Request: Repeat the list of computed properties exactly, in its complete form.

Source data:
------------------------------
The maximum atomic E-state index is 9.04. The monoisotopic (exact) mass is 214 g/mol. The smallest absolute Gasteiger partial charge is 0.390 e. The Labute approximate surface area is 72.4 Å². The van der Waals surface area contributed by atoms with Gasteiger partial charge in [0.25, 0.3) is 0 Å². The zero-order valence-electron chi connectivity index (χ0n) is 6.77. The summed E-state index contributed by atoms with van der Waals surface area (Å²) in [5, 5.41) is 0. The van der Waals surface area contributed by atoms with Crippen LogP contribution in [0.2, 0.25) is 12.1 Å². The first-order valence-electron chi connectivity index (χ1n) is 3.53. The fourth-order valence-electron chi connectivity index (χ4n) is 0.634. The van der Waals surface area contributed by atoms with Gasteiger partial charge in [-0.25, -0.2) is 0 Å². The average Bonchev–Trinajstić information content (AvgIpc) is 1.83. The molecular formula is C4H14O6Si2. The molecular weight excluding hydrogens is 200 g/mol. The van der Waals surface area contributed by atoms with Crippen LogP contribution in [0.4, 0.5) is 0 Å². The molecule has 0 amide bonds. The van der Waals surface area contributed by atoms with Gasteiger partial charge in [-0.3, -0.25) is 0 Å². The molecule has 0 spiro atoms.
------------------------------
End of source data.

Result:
The maximum atomic E-state index is 9.04. The monoisotopic (exact) mass is 214 g/mol. The smallest absolute Gasteiger partial charge is 0.390 e. The Labute approximate surface area is 72.4 Å². The van der Waals surface area contributed by atoms with Gasteiger partial charge in [0.25, 0.3) is 0 Å². The zero-order valence-electron chi connectivity index (χ0n) is 6.77. The summed E-state index contributed by atoms with van der Waals surface area (Å²) in [5, 5.41) is 0. The van der Waals surface area contributed by atoms with Crippen LogP contribution in [0.2, 0.25) is 12.1 Å². The first-order valence-electron chi connectivity index (χ1n) is 3.53. The fourth-order valence-electron chi connectivity index (χ4n) is 0.634. The van der Waals surface area contributed by atoms with Gasteiger partial charge in [-0.25, -0.2) is 0 Å². The average Bonchev–Trinajstić information content (AvgIpc) is 1.83. The molecular formula is C4H14O6Si2. The molecular weight excluding hydrogens is 200 g/mol. The van der Waals surface area contributed by atoms with Crippen LogP contribution in [0.4, 0.5) is 0 Å². The molecule has 0 amide bonds. The van der Waals surface area contributed by atoms with Gasteiger partial charge in [-0.3, -0.25) is 0 Å². The molecule has 0 spiro atoms.